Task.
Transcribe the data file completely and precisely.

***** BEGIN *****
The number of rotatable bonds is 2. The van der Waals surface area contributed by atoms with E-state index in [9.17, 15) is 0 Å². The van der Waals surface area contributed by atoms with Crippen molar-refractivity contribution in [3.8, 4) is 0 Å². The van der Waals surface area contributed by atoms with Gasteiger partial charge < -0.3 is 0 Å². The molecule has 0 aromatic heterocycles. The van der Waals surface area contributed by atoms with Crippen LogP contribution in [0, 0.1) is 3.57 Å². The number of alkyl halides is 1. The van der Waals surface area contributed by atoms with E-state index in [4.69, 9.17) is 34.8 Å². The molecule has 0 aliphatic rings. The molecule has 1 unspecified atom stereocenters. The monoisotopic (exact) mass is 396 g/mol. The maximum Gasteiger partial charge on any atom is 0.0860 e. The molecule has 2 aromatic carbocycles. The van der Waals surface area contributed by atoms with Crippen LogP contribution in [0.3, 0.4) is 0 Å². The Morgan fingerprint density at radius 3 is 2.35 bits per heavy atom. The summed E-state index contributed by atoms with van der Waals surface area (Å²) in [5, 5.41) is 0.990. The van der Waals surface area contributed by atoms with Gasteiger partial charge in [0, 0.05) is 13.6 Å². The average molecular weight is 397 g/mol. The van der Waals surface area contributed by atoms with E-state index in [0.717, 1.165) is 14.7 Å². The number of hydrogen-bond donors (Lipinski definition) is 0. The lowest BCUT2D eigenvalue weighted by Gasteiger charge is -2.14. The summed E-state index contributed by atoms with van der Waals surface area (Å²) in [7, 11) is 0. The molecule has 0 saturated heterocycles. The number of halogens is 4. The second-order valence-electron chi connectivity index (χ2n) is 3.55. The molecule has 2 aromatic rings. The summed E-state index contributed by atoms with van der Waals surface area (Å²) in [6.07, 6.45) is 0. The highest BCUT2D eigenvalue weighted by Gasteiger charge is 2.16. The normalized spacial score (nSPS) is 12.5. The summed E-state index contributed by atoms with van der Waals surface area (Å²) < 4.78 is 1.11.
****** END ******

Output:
The number of rotatable bonds is 2. The van der Waals surface area contributed by atoms with E-state index in [9.17, 15) is 0 Å². The van der Waals surface area contributed by atoms with Crippen molar-refractivity contribution in [3.8, 4) is 0 Å². The van der Waals surface area contributed by atoms with Gasteiger partial charge < -0.3 is 0 Å². The molecule has 0 aromatic heterocycles. The van der Waals surface area contributed by atoms with Crippen LogP contribution in [0, 0.1) is 3.57 Å². The number of alkyl halides is 1. The van der Waals surface area contributed by atoms with E-state index in [4.69, 9.17) is 34.8 Å². The molecule has 0 aliphatic rings. The molecule has 1 unspecified atom stereocenters. The monoisotopic (exact) mass is 396 g/mol. The maximum Gasteiger partial charge on any atom is 0.0860 e. The molecule has 2 aromatic carbocycles. The van der Waals surface area contributed by atoms with Crippen LogP contribution in [0.3, 0.4) is 0 Å². The Morgan fingerprint density at radius 3 is 2.35 bits per heavy atom. The summed E-state index contributed by atoms with van der Waals surface area (Å²) in [5, 5.41) is 0.990. The van der Waals surface area contributed by atoms with Gasteiger partial charge in [0, 0.05) is 13.6 Å². The average molecular weight is 397 g/mol. The van der Waals surface area contributed by atoms with E-state index in [0.717, 1.165) is 14.7 Å². The number of hydrogen-bond donors (Lipinski definition) is 0. The lowest BCUT2D eigenvalue weighted by Gasteiger charge is -2.14. The summed E-state index contributed by atoms with van der Waals surface area (Å²) in [7, 11) is 0. The molecule has 0 saturated heterocycles. The number of halogens is 4. The second-order valence-electron chi connectivity index (χ2n) is 3.55. The molecule has 2 aromatic rings. The summed E-state index contributed by atoms with van der Waals surface area (Å²) in [6.07, 6.45) is 0. The highest BCUT2D eigenvalue weighted by Gasteiger charge is 2.16. The normalized spacial score (nSPS) is 12.5. The summed E-state index contributed by atoms with van der Waals surface area (Å²) < 4.78 is 1.11.